On the play below, Minnesota again pitches it to Reid. This time the Wolves fake some Chicago action and then flow into a pick-and-roll. Again, the help defenders were occupied by Edwards diving to the rim so no one can really impact the play from a help perspective. It’s such an amazing set.

Though most of the Wolves' stuff out of Horns is very much read and react, they did run this set play out of horns. I’d label it ‘Horns Dive Fist Exit’.

McDaniels starts the play by diving to the rim to try and counter the Warriors’ aggressive defense. He then ‘exits’ the paint off a screen to pop for 3. Whilst this action is happening, Russell and Naz Reid go into a pick-and-roll. As I’ve repeated many a time in this article, this occupies the help defense and means Naz has an easy look to the rim and D-Lo also has a potential McDaniels 3 if he preferred to go down such a route.

The Wolves’ usage of Horns is just extremely diverse and shows the attention to detail of Finch’s staff and the execution by the players. It’s fair to assume that with Gobert and Anderson now in Minnesota that they may go to Horns even more often than they did last year as these two offer rolling, screening and playmaking respectively.

Double Staggers, Cutting, and the little things.

Something Minnesota likes to do is have D-Lo or Edwards hold the ball at the top of the key and just simply bunch up players on either side of the court. They have a lot of intriguing reads about this. It occupies help defenders for the lead ball handler but they can also generate catch-and-shoot three-pointers with relative ease. Below is perhaps the most glaring example of what this concept can do.

With three players bunched up one side, the most likely read is a double stagger screen. This requires the full attention of the Kings and they have to be alert on the backside in case of a back cut to the rim. As all this confusion is happening D-Lo just attacks the rim for an easy scorer. It’s another good way of potentially generating some easier looks to the Rim for D-Lo because he isn’t going to create a tonne of layups from standstill positions, especially if nail help comes.

This is one of my favorite plays of the year from a schematic perspective. The Los Angeles Lakers try and top-lock Beasley, who often came off these wide pin-down screens. So the Wolves flow into a double stagger wheel which eventually flows into a pick-and-pop for KAT. I’ve repeated numerous times throughout this article that previous actions can make pick-and-rolls so much more effective.

Though set plays and mechanized reads are essential for offense, so are quick decisions. Generally, I’d put these down to the player but coaches can, of course, give players a kick in the right direction. The Wolves not only run good sets but they do the little things well off the ball to maximize their sets.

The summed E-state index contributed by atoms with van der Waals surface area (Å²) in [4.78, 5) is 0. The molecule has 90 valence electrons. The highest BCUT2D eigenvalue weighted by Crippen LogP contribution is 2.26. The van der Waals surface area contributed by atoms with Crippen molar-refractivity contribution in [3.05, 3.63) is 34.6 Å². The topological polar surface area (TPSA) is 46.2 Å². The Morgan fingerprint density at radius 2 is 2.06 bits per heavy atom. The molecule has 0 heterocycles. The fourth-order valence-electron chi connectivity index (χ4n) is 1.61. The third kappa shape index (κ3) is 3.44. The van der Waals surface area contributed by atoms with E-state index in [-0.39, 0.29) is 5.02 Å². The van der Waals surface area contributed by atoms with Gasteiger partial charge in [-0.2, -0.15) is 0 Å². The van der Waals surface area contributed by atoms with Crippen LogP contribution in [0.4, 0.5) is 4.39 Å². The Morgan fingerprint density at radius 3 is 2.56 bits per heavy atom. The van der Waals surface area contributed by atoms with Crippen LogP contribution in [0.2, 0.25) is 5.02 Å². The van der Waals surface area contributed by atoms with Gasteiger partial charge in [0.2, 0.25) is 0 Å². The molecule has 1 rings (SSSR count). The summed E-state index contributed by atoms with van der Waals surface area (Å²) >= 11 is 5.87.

Ant has the option to go for an empty-side pick-and-roll with Reid, but look at the Wolves' other players in that strong stack I noted previously. As the Utah Jazz are trying to communicate to stop the wide pin-down, Taurean Prince darts to the other side of the court for a wide-open 3-pointer. Prince’s off-ball prowess surprised me and was a big part of why he’s been a notable success in Minnesota.

One of the most striking things of the San Antonio Spurs teams of the early 2010s was that while they did run incredible sets, they just always did the little things right. Their players always lift at the right time which is the first step of a lot of the work longtime assistant Chip Engellund did with shooters. Watch Beasley do this here. This just wasn’t something that the Wolves were doing previously. Creating passing angles and simplifying things with the right movement. It genuinely can be that simple.

Beasley definitely had his critics, but his off-ball movement was really important for the Wolves. I love the freelance flare screen he sets on the play below. It generates an open three. It looks simple but as someone who studies offenses, not every team does the little things like this. Not absolutely everything can scheme, the little things can often win out on plays where set plays break down.

I enjoyed this freelance read from McDaniels.

The Dallas Mavericks are defending high on a Reid-Russell action with Porzingis being ‘hidden’ as a weak-side protector. McDaniels recognizes this and steps up as a second screener to get a wide-open pull-up against Porzingis who is almost always in drop coverage.

The reality is that basketball isn’t played on a whiteboard. It’s played by human beings who aren’t going to execute with the precision of the pen ink on the board. This is the time when you see well-coached offensive teams adapt. There is absolutely a valuable debate over whether this is coaching or down to the players as individuals. Due to the fact not every team does the little things, the correct answer is probably a bit of both. The stark reality though is that cutting requires something else to be compromising the defense, you can’t cut from thin air, something else has to take place before the opportunity arises. This is where Finch’s genius shines bright.

Overall, this Wolves offense still, of course, has room to get better. They’ll want to be a top-eight or so unit this year and this is likely because Gobert is a seismic upgrade over Vanderbilt. He’s an elite roller, and trapping KAT could become more difficult as Gobert can seal on the interior.

Size can absolutely kill and the majority of Minnesota’s concepts are a real fit for big personnel. This offense is light-years ahead of where it was previously. It’s diverse, creative and the team can execute counters well. There’s no more standing around, no more introductory level spacing and concepts. It’s a modern scheme that bends defenses and is the perfect mesh between being hard for the opposition to scout, but not so complex that your players play like robots.